By Ron Wynn
NASHVILLE, TN — There were many challenges for the filmmakers while creating the new Whitney Houston biopic “I Wanna Dance With Somebody,”. But none were as formidable as recreating her amazing performance of the Star Spangled Banner in Tampa Stadium for Super Bowl XXV in 1991. Even folks who usually cringe or avoid even listening to the anthem were spellbound by Houston’s extraordinary performance, one so magical it was even later issued as a separate single.
That is one of many magical moments in her career recreated in “I Wanna Dance With Somebody,” which debuted last week.
“We did lots of research,” production designer Gerald Sullivan told Variety. “We even got hold of the original architectural plans,” he added. The blueprints enabled the VFX team to rebuild the stadium virtually and even generated aerial shots. Gillette Stadium in Foxborough, Massachusetts, stood in as a physical location, with the shoot taking place overnight in chilly November.
“It was like two in the morning,” Naomi Ackie, who portrays Houston in the film, said on explaining what made the scene so challenging. “She sings so powerfully, and it was really hard to pretend to reach that — because, obviously, she’s singing — but, still, to make it convincing. It was a very cold, long night, but we got through it at the end.”
Director Kasi Lemmons praised Ackie’s re-enactment of Houston’s movements, saying the actor came to set “completely prepared,” as usual, mirroring the “meticulous” preparation of the crew. “It’s not easy to wrap your head around the amount of work and preparation that she had to do, and then to be able to come to set a kind of release your preparation and you’re just in the moment; you’re just living and breathing Whitney Houston. It’s kind of a phenomenal achievement, and I was completely blown away.”
There was also another challenge: getting an audience.
“When you’re wanting to capture that much excitement, during COVID — this epidemic where you can have 150, maybe 300 people — you’ve got to move them around and plan clever angles,” Lemmons said,
The solution was this: “We’d fill parts of the stand, and the effects team would tile it around in the architecture.” The creative team knew the angles within both stadia were similar, the slope was a match, and the measurements of the football field had been the same “for decades.”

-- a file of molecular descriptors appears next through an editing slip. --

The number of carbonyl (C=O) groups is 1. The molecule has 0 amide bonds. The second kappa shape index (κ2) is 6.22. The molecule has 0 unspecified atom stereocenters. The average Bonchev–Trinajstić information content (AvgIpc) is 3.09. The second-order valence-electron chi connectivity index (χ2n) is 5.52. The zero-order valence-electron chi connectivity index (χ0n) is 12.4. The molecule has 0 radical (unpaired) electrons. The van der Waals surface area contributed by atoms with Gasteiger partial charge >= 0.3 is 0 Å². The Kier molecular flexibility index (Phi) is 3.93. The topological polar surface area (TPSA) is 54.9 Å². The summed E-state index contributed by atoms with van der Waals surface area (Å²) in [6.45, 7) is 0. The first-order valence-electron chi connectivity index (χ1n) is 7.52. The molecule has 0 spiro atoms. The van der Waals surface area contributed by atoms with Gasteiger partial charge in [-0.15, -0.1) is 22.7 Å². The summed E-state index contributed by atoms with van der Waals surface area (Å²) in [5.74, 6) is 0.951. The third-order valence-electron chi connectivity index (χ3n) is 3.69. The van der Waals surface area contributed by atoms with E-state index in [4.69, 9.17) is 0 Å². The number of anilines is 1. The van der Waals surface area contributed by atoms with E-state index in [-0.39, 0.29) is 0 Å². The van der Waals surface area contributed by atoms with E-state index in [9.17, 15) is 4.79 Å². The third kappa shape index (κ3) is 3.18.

Academy Award-winning VFX supervisor Paul Norris and VFX producer Tim Field had worked together on “Bohemian Rhapsody,” and said that their previous experience served them well on this film.“We didn’t want to do the same again but expand on the visual effects we had done,” Field enthused, saying they started working on their plan from day one. “It led to nine months of development even before the film was greenlit.” The process began with capturing one extra in ten different costumes, giving ten different performances, multiplying them and developing a way to move the camera 360 degrees around them. “That allowed us to design really cool shots,” he explained. “It also meant we were free to be far more flexible in the edit to create shots where we could extend the plate photography.”
Recreating each performance involved capturing almost 200 extras. In post production, the Super Bowl and American Music Awards performances took the longest to complete, clocking in at around six months each.
Then they also had to include some archival footage. “I used the archive footage to work out the ratios of actions we needed for each performance,” he said. “As Daysha went through the edit, she pointed out where we needed to have more or fewer clappers if it was too busy or not busy enough, and so on.”The team also had to recreate the advertisements on the screens in the background of Houston’s performance. One was a campaign for local radio station Q105 that involved the slogan “Just Q It,” a play on Nike’s iconic “Just Do It.”
“I remember asking during one of the VFX reviews, ‘Shouldn’t that say, “Just Do It?”’ but it had to be exactly as it was,” Broadway explained. Norris added, “Even with the Marlboro and Coca-Cola logos, it was based on what was seen during the performance that day. It had to be authentic as possible down to the very last detail.”
“I Wanna Dance With Somebody” is now showing at theaters.